David Calling

An Unbalanced BBC

Why is it that the media can no longer be relied on to be fair? The slanting of news and comment to give the worst possible interpretation of public figures and public life is a phenomenon that goes to the heart of today’s culture. The mixture of cynicism and frustrated power drives provides the rich but unhealthy mix spooned out every day in the press and on television.  For instance, anyone who relied on the New York Times for a world picture would be seriously misled. And the same goes for the BBC.
To listen to the BBC output is to be assured that everything in the United States is in bad hands, and nothing there goes right. Night after night, Matt Frei, a chief correspondent in Washington, finds some way of twisting the news in an anti-American sense. He reached a low recently when President Bush announced that a sum of several million dollars was to be given to help eliminate AIDS in Africa. Frei then showed us four AIDS victims in the American South who said they could get no treatment.  So in doing good to others, the President was actually doing harm to his own. That’s the moral of Frei and the BBC.
A fine example of this inverted moral is to be found in a two-part BBC film, shown these last two days, with the title No Peace, No Plan – the Inside Story of Iraq’s Descent into Chaos.  These films purport to reveal that President Bush and his administration had no idea what they doing by invading Iraq. Ignorant, whimsical, incompetent, they threw other peoples’ lives and money to the wind. A story-line for the Left is being established, and it goes like this: Colin Powell would have stopped the overthrow of Saddam Hussein if he had known how to, but Donald Rumsfeld overrode him. Praise the supposed liberals, blame the supposed neo-conservatives.
A slew of self-important and sneering Americans were interviewed, including Ambassador Barbara Bodine and Larry Wilkerson, Powell’s aide, to bad-mouth their colleagues and denigrate everything that had been done or not done. In their eyes, it was purposeless to single out mistakes of conception and planning because everything was a mistake. The BBC demonstrated to its satisfaction that the British should have had nothing to do with all this. Tony Blair was too superficial even to criticize Bush, let alone stop him. A general with a face like a boot and no powers of articulation had the gall to call Rumsfeld “intellectually bankrupt.” One slimy British diplomat after another looked to camera, said that the whole Iraqi affair was a disaster and none of it was their fault, they had entrusted everything to the Americans and were shattered to find that the Americans had let them down.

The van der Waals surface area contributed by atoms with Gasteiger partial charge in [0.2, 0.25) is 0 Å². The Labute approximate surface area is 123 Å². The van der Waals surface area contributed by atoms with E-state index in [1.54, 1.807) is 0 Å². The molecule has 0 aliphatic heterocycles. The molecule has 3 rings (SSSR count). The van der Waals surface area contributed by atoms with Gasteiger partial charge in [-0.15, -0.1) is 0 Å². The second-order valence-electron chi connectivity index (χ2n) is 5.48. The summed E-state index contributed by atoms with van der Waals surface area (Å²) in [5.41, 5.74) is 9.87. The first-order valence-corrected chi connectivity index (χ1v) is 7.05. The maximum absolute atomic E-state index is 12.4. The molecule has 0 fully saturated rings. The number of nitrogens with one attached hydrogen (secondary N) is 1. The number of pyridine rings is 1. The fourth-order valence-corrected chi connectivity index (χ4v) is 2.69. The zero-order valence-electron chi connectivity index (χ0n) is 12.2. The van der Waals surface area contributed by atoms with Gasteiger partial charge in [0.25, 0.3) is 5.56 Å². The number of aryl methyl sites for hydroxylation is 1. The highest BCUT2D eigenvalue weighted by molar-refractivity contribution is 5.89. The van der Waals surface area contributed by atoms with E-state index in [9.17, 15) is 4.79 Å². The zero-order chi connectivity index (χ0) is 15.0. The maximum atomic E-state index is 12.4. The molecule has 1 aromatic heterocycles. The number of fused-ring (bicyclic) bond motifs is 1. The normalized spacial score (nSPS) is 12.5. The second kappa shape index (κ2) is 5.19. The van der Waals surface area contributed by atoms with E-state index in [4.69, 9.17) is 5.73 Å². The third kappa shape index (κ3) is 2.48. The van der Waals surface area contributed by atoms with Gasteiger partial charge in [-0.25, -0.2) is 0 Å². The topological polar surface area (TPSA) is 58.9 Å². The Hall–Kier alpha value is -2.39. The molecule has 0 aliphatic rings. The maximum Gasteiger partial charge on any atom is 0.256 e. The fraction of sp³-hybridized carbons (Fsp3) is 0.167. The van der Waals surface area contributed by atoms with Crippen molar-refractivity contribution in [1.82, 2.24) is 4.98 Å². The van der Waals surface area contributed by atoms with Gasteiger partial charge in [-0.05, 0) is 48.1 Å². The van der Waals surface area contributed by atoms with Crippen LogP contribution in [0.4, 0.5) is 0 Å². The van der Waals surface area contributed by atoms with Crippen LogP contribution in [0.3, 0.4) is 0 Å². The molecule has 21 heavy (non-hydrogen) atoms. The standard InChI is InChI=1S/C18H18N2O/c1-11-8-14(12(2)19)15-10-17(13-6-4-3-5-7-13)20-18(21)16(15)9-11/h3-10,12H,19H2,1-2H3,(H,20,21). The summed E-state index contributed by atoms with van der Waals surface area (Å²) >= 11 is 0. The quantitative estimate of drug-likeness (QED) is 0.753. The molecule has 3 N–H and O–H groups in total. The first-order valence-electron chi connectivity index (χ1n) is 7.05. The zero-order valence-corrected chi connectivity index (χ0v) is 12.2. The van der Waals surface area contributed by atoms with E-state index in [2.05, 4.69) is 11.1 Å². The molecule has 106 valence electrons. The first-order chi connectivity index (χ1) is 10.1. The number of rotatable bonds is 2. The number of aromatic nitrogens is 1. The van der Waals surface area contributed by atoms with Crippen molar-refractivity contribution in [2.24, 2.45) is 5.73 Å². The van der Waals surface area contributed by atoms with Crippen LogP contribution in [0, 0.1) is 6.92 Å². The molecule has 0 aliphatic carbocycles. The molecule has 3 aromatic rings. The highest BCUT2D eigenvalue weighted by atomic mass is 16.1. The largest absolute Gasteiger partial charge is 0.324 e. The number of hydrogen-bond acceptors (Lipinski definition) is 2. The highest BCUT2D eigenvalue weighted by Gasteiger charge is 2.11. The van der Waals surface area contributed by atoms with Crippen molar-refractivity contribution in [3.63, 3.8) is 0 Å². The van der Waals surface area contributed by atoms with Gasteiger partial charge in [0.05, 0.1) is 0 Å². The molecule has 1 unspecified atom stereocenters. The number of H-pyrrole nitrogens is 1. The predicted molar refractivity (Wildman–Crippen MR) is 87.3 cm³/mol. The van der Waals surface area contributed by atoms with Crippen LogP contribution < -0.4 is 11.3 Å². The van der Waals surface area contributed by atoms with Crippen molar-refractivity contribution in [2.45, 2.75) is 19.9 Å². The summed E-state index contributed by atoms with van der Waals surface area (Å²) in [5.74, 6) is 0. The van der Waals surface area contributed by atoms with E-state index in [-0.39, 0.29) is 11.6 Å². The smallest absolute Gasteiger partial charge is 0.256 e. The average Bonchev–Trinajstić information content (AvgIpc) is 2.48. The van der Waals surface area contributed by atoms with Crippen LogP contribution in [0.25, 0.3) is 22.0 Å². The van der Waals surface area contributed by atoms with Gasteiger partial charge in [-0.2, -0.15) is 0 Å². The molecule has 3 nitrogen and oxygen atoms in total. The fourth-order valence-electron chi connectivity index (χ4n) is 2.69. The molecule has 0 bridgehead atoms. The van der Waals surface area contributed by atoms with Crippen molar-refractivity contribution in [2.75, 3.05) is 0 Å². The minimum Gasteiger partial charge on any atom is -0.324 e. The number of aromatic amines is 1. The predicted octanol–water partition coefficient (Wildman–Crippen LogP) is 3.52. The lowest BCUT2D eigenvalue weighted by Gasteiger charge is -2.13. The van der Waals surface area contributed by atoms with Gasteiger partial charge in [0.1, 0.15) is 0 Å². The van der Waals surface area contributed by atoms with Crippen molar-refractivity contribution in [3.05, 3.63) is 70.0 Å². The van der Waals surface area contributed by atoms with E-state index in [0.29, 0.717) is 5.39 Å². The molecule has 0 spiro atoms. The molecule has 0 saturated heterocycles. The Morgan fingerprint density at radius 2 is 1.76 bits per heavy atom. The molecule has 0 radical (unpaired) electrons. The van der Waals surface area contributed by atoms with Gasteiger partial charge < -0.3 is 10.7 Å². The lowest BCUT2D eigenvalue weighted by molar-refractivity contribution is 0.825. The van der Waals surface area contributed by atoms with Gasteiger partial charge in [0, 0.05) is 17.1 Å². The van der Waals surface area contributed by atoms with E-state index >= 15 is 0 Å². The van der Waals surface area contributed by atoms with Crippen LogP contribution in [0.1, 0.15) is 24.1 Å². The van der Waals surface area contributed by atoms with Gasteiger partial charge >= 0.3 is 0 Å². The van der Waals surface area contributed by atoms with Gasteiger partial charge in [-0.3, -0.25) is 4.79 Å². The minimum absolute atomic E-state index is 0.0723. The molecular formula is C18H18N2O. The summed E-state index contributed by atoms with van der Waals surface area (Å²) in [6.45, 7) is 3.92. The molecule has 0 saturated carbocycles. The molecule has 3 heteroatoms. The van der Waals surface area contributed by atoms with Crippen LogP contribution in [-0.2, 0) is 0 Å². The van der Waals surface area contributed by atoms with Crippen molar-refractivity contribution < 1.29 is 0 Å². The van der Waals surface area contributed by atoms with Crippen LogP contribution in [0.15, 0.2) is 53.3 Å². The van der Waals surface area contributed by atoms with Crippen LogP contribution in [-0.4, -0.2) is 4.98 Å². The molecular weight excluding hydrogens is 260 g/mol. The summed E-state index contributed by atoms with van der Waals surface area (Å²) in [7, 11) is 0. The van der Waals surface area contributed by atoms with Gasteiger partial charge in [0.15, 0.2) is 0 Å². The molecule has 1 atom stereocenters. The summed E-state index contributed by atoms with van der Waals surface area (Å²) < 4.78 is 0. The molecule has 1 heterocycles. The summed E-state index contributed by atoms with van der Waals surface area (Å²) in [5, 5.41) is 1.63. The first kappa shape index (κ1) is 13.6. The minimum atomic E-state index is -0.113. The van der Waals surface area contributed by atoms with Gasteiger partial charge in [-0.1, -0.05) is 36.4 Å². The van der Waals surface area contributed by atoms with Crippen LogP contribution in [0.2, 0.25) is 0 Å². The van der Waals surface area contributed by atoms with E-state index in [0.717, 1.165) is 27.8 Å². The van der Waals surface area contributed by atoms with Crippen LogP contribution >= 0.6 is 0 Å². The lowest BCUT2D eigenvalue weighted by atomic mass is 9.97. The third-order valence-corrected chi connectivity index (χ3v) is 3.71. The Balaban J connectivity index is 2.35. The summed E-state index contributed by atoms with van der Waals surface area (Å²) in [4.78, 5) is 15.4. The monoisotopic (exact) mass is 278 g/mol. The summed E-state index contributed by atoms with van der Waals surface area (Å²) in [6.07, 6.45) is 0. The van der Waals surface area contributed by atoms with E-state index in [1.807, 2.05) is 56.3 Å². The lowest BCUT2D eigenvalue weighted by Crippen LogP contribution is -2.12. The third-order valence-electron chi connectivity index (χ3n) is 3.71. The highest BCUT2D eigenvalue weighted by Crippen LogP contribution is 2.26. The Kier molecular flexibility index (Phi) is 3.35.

Intermittent clips stressed the horrors of suicide bombings, the shelling of Falluja or riots in Basra. Failure all round the compass, then. Not a single voice suggested that the overthrow of Saddam might be a necessary prelude to a new and humane Iraq, and perhaps a challenge to other disgusting regimes in the region. Nobody put the argument that it makes geo-strategic sense to have a large military force in between Iran and Afghanistan. Nobody even hinted that it is better to fight Islamists on their territory rather than have them come and fight us on ours. To these moralists of the age, an ultimately pacified and successful Iraq would still be presented as imposition and failure. 
The BBC has really become a political party, and these films are advertising its campaign. The sooner the BBC puts itself up for election, the better.

David Pryce-Jones — David Pryce-Jones is a British author and commentator and a senior editor of National Review.

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